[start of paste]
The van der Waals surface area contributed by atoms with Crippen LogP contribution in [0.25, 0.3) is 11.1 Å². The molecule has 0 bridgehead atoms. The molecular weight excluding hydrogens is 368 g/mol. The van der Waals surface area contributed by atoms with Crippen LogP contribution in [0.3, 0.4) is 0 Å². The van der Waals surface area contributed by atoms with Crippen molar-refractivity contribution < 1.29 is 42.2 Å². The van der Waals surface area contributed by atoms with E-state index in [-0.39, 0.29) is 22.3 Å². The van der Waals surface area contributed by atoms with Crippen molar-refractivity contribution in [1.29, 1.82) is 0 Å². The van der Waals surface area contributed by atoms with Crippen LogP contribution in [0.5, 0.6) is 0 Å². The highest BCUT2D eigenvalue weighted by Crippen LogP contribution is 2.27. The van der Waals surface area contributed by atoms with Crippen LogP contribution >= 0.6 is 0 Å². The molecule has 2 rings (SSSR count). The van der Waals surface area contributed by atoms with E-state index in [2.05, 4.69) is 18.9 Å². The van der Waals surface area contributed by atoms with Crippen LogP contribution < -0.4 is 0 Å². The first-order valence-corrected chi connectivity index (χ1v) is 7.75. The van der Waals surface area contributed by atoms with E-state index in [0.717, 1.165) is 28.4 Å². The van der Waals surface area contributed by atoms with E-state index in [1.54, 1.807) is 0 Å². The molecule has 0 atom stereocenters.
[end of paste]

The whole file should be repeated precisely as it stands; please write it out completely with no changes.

The van der Waals surface area contributed by atoms with Crippen LogP contribution in [0.25, 0.3) is 11.1 Å². The molecule has 0 bridgehead atoms. The molecular weight excluding hydrogens is 368 g/mol. The van der Waals surface area contributed by atoms with Crippen LogP contribution in [0.3, 0.4) is 0 Å². The van der Waals surface area contributed by atoms with Crippen molar-refractivity contribution < 1.29 is 42.2 Å². The van der Waals surface area contributed by atoms with E-state index in [-0.39, 0.29) is 22.3 Å². The van der Waals surface area contributed by atoms with Crippen molar-refractivity contribution in [1.29, 1.82) is 0 Å². The van der Waals surface area contributed by atoms with Crippen LogP contribution in [0.5, 0.6) is 0 Å². The highest BCUT2D eigenvalue weighted by Crippen LogP contribution is 2.27. The van der Waals surface area contributed by atoms with Crippen LogP contribution >= 0.6 is 0 Å². The molecule has 2 rings (SSSR count). The van der Waals surface area contributed by atoms with E-state index in [2.05, 4.69) is 18.9 Å². The van der Waals surface area contributed by atoms with Crippen LogP contribution < -0.4 is 0 Å². The first-order valence-corrected chi connectivity index (χ1v) is 7.75. The van der Waals surface area contributed by atoms with E-state index in [0.717, 1.165) is 28.4 Å². The van der Waals surface area contributed by atoms with E-state index in [1.54, 1.807) is 0 Å². The molecule has 0 atom stereocenters.